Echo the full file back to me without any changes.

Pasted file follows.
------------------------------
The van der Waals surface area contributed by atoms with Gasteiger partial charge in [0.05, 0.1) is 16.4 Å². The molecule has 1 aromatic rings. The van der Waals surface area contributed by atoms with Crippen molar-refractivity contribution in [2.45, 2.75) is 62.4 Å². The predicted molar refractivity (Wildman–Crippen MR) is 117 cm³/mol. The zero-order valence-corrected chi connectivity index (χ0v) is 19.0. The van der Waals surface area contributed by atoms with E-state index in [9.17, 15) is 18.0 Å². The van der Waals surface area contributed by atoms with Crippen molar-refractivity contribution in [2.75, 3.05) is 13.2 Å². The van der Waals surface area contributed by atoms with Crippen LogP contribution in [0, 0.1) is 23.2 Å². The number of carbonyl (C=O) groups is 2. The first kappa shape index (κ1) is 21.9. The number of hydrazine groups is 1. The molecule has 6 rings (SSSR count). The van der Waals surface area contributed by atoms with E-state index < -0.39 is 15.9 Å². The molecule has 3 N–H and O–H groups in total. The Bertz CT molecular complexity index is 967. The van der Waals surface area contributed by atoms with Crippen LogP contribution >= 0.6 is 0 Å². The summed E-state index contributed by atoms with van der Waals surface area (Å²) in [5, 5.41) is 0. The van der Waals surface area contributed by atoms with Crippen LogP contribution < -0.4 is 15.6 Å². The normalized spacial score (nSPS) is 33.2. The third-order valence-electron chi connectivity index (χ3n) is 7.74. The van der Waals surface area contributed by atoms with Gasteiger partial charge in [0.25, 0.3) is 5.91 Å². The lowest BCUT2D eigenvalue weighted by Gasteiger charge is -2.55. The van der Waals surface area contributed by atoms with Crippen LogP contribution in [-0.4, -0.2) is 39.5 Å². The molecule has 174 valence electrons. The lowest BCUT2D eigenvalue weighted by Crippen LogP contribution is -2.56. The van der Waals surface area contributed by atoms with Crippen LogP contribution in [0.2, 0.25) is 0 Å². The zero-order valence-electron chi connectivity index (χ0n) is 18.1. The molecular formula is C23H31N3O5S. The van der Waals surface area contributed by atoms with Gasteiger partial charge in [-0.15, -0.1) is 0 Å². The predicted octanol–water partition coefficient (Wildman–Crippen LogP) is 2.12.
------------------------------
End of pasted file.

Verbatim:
The van der Waals surface area contributed by atoms with Gasteiger partial charge in [0.05, 0.1) is 16.4 Å². The molecule has 1 aromatic rings. The van der Waals surface area contributed by atoms with Crippen molar-refractivity contribution in [2.45, 2.75) is 62.4 Å². The predicted molar refractivity (Wildman–Crippen MR) is 117 cm³/mol. The zero-order valence-corrected chi connectivity index (χ0v) is 19.0. The van der Waals surface area contributed by atoms with E-state index in [9.17, 15) is 18.0 Å². The van der Waals surface area contributed by atoms with Crippen molar-refractivity contribution in [2.75, 3.05) is 13.2 Å². The van der Waals surface area contributed by atoms with Crippen LogP contribution in [0, 0.1) is 23.2 Å². The number of carbonyl (C=O) groups is 2. The first kappa shape index (κ1) is 21.9. The number of hydrazine groups is 1. The molecule has 6 rings (SSSR count). The van der Waals surface area contributed by atoms with E-state index < -0.39 is 15.9 Å². The molecule has 3 N–H and O–H groups in total. The Bertz CT molecular complexity index is 967. The van der Waals surface area contributed by atoms with Crippen LogP contribution >= 0.6 is 0 Å². The summed E-state index contributed by atoms with van der Waals surface area (Å²) in [5, 5.41) is 0. The van der Waals surface area contributed by atoms with Crippen LogP contribution < -0.4 is 15.6 Å². The normalized spacial score (nSPS) is 33.2. The third-order valence-electron chi connectivity index (χ3n) is 7.74. The van der Waals surface area contributed by atoms with Gasteiger partial charge in [0.25, 0.3) is 5.91 Å². The lowest BCUT2D eigenvalue weighted by Gasteiger charge is -2.55. The van der Waals surface area contributed by atoms with Crippen LogP contribution in [-0.4, -0.2) is 39.5 Å². The molecule has 174 valence electrons. The lowest BCUT2D eigenvalue weighted by Crippen LogP contribution is -2.56. The van der Waals surface area contributed by atoms with Crippen LogP contribution in [0.2, 0.25) is 0 Å². The zero-order valence-electron chi connectivity index (χ0n) is 18.1. The molecular formula is C23H31N3O5S. The van der Waals surface area contributed by atoms with Gasteiger partial charge in [-0.15, -0.1) is 0 Å². The predicted octanol–water partition coefficient (Wildman–Crippen LogP) is 2.12.